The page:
Use of assistive devices rises with age, but this is not true of home accessibility features. It is estimated that one million people nationwide need home modifications and without such changes will remain in unsafe environments or end up in institutions.

One state, Georgia, has already taken the lead in advocating for the design of homes to accommodate disabilities at all ages, a concept increasingly referred to as "universal design." A bill was introduced in the Georgia legislature to require all new homes to have one entrance without steps, door widths of 32 inches to allow for wheelchairs, bathroom walls reinforced to permit installation of grab bars, and easy-to-reach electrical sockets.

In developing this legislation, the Georgia Office on Aging cooperated with disability groups, agencies, and programs, and is working with them on many other projects. Alan Goldman, deputy director of the Georgia Office on Aging, comments, "So many areas overlap when we talk about the long-term care population. The elderly and people with life-long disabilities share so much--the desire to be independent, to have some control over their lives and environments, and to avoid institutionalization."

The frail elderly may have much to learn from younger people with disabilities, including an attitude that refuses to allow society to relegate them to the sidelines and to view them as unfortunate, passive recipients of services. The nationwide network of services to the elderly, led by the U.S. Administration on Aging (AoA), has much to offer the growing numbers of people with life-long disabilities who are living into old age.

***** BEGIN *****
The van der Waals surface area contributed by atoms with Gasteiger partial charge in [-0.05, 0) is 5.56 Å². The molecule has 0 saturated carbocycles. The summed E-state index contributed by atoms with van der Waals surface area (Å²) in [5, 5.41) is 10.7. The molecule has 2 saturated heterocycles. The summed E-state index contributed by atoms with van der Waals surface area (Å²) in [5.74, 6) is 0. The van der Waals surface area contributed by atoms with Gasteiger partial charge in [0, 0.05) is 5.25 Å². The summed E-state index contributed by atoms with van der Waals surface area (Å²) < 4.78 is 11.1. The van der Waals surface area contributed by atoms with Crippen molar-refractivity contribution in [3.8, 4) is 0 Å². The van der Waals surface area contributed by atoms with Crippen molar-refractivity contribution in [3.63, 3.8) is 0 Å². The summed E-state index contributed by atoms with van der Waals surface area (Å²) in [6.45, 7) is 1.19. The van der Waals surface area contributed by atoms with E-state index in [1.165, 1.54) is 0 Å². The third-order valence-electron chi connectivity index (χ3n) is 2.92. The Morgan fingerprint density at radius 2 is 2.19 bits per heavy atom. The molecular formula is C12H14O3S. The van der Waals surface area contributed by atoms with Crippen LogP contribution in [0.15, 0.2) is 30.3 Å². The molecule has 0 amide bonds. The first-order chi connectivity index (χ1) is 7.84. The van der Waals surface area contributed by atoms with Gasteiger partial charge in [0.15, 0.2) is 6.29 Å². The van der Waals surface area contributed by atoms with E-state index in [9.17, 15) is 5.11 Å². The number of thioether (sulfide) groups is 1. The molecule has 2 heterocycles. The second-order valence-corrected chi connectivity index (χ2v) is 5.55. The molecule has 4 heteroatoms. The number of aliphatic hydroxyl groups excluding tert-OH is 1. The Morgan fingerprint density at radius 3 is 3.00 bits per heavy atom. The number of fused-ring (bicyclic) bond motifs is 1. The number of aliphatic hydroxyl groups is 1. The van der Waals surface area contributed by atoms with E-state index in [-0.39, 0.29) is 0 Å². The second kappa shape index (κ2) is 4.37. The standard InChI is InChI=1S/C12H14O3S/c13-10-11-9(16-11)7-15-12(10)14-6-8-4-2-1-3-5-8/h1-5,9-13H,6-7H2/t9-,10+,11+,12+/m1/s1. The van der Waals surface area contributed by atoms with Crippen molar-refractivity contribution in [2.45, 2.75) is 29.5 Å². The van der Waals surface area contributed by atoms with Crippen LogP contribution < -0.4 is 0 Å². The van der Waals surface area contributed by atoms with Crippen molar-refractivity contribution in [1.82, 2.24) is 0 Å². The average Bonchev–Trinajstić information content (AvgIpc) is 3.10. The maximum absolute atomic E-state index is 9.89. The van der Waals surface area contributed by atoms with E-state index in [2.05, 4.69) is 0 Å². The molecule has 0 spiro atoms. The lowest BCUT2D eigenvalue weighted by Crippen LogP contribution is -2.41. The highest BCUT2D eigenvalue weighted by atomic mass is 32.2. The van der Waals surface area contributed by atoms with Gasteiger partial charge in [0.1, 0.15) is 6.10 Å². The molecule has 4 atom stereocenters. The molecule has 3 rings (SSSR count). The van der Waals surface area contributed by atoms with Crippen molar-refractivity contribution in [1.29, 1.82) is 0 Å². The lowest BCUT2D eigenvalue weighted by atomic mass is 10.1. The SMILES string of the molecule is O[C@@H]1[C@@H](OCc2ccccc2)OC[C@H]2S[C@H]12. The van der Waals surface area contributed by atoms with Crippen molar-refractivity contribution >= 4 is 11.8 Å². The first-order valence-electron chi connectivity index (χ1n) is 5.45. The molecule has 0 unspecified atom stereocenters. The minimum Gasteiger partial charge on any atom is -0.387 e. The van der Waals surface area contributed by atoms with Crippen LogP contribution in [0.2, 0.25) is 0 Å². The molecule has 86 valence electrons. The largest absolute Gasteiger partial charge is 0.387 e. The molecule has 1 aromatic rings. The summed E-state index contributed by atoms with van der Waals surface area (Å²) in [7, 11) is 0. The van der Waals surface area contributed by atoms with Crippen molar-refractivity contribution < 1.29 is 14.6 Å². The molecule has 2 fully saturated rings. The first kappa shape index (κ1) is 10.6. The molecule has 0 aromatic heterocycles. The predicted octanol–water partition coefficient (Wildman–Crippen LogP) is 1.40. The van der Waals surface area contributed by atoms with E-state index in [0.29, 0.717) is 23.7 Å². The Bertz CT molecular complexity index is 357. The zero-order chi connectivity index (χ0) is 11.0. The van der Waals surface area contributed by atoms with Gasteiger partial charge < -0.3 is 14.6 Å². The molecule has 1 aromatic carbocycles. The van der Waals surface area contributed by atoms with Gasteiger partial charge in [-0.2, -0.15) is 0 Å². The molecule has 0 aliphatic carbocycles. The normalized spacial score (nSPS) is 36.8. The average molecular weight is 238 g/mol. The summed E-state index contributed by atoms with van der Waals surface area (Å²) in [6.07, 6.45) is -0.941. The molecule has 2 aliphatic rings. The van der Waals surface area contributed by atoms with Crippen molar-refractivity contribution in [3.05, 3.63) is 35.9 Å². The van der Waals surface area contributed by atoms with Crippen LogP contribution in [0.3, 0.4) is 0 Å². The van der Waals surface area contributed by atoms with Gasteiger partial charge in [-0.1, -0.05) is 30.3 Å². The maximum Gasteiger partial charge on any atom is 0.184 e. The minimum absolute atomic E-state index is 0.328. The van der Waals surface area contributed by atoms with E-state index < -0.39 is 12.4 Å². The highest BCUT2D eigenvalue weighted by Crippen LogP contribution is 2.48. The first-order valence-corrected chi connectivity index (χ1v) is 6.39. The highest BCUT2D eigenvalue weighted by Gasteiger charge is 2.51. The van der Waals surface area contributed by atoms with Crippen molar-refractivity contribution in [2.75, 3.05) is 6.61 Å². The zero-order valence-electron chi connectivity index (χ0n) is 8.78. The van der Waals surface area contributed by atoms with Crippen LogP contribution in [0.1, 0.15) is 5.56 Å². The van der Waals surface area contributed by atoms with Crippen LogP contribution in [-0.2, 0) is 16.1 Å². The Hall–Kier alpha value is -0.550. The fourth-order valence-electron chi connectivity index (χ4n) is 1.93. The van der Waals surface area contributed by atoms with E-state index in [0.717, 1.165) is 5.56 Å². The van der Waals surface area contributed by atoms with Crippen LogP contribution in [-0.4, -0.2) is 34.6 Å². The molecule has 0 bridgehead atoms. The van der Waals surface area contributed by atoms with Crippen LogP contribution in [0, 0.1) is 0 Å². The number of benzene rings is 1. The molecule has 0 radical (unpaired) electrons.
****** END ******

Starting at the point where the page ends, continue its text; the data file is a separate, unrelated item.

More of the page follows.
Aging and Disability Coalitions Want Shift to Home-Based Care

A National Coalition on Disability and Aging was formed in 1994 and today includes 50 organizations from the disability and aging communities, including the AoA. The Coalition held its first summit on disability and aging before the White House Conference on Aging in 1995.

One of the key objectives of disability and aging coalitions at the federal and state levels is to shift the bias of publicly-funded federal and state programs away from institutional care to home and community-based services. Another is to reverse the medicalization of services to the elderly and to people with developmental disabilities.

According to Chronic Care in America, the direct costs of medical services for persons with chronic conditions amounted to $425 billion in 1990, and 65 percent of those costs were for hospital care and physician services (39 percent to hospitals and 25 percent to physicians).

Home health care expenditures, however, have increased dramatically, rising from $9 to $24 billion between 1989 and 1993, and the number of home health care agencies providing Medicare-reimbursed services doubled between 1979 and 1990. This trend isnít just due to increased use of home health care by elderly people with chronic health problems. It is also due to rules that now send patients home from the hospital "quicker and sicker" to receive services from a home health agency that used to be provided in a hospital.

Services for seniors with chronic conditions, however, are still concentrated in the periods when they need acute care rather than in phases when prevention or rehabilitation services would be beneficial. Costly hospitalizations might be avoided if certain types of services were more affordable and available--transportation to the doctor; installation of railings and ramps; physical therapy to strengthen muscles to prevent falls; education in use of assistive devices; counseling to prevent malnutrition; and provision of home care aides to shop, prepare meals, and assist with personal care.

AoA's Leadership Role